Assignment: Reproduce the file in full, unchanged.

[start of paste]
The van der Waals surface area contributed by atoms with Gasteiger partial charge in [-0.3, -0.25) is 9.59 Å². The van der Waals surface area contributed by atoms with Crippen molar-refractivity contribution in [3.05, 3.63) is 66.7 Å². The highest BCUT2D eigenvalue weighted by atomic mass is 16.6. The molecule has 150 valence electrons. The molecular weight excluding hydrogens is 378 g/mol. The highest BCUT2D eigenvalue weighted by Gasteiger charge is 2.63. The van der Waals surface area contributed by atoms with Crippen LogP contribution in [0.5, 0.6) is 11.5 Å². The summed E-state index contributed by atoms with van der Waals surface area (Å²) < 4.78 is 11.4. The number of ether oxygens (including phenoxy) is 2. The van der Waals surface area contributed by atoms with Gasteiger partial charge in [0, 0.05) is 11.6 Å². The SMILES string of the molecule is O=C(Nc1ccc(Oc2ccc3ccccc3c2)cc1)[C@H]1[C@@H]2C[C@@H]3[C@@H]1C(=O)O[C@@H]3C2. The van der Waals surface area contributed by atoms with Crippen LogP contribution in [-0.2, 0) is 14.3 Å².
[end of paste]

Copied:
The van der Waals surface area contributed by atoms with Gasteiger partial charge in [-0.3, -0.25) is 9.59 Å². The van der Waals surface area contributed by atoms with Crippen molar-refractivity contribution in [3.05, 3.63) is 66.7 Å². The highest BCUT2D eigenvalue weighted by atomic mass is 16.6. The molecule has 150 valence electrons. The molecular weight excluding hydrogens is 378 g/mol. The highest BCUT2D eigenvalue weighted by Gasteiger charge is 2.63. The van der Waals surface area contributed by atoms with Crippen LogP contribution in [0.5, 0.6) is 11.5 Å². The summed E-state index contributed by atoms with van der Waals surface area (Å²) < 4.78 is 11.4. The number of ether oxygens (including phenoxy) is 2. The van der Waals surface area contributed by atoms with Gasteiger partial charge in [0, 0.05) is 11.6 Å². The SMILES string of the molecule is O=C(Nc1ccc(Oc2ccc3ccccc3c2)cc1)[C@H]1[C@@H]2C[C@@H]3[C@@H]1C(=O)O[C@@H]3C2. The van der Waals surface area contributed by atoms with Crippen LogP contribution in [-0.2, 0) is 14.3 Å².